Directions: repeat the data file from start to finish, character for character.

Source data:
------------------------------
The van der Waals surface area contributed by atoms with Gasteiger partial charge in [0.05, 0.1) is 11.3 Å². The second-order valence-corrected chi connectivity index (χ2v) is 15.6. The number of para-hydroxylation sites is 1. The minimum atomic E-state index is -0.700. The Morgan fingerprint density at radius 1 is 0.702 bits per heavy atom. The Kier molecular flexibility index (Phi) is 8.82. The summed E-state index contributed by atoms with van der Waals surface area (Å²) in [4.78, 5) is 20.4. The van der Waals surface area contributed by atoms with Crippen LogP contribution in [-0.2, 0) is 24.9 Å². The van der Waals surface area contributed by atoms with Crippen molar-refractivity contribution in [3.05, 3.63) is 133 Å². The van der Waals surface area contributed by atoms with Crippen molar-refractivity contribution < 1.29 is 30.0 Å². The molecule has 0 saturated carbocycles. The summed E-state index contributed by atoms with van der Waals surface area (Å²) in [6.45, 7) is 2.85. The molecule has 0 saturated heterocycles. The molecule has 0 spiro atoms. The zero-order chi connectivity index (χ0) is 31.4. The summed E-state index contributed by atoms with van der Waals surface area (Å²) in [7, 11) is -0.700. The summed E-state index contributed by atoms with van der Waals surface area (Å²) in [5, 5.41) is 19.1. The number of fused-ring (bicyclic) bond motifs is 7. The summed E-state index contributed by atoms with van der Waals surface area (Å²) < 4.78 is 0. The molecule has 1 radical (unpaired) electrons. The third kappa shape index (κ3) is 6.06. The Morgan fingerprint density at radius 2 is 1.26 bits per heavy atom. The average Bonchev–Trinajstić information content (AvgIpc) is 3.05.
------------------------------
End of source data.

The van der Waals surface area contributed by atoms with Gasteiger partial charge in [0.05, 0.1) is 11.3 Å². The second-order valence-corrected chi connectivity index (χ2v) is 15.6. The number of para-hydroxylation sites is 1. The minimum atomic E-state index is -0.700. The Morgan fingerprint density at radius 1 is 0.702 bits per heavy atom. The Kier molecular flexibility index (Phi) is 8.82. The summed E-state index contributed by atoms with van der Waals surface area (Å²) in [4.78, 5) is 20.4. The van der Waals surface area contributed by atoms with Crippen LogP contribution in [-0.2, 0) is 24.9 Å². The van der Waals surface area contributed by atoms with Crippen molar-refractivity contribution in [3.05, 3.63) is 133 Å². The van der Waals surface area contributed by atoms with Crippen molar-refractivity contribution < 1.29 is 30.0 Å². The molecule has 0 saturated carbocycles. The summed E-state index contributed by atoms with van der Waals surface area (Å²) in [6.45, 7) is 2.85. The molecule has 0 saturated heterocycles. The molecule has 0 spiro atoms. The zero-order chi connectivity index (χ0) is 31.4. The summed E-state index contributed by atoms with van der Waals surface area (Å²) in [7, 11) is -0.700. The summed E-state index contributed by atoms with van der Waals surface area (Å²) in [5, 5.41) is 19.1. The number of fused-ring (bicyclic) bond motifs is 7. The summed E-state index contributed by atoms with van der Waals surface area (Å²) < 4.78 is 0. The molecule has 1 radical (unpaired) electrons. The third kappa shape index (κ3) is 6.06. The Morgan fingerprint density at radius 2 is 1.26 bits per heavy atom. The average Bonchev–Trinajstić information content (AvgIpc) is 3.05.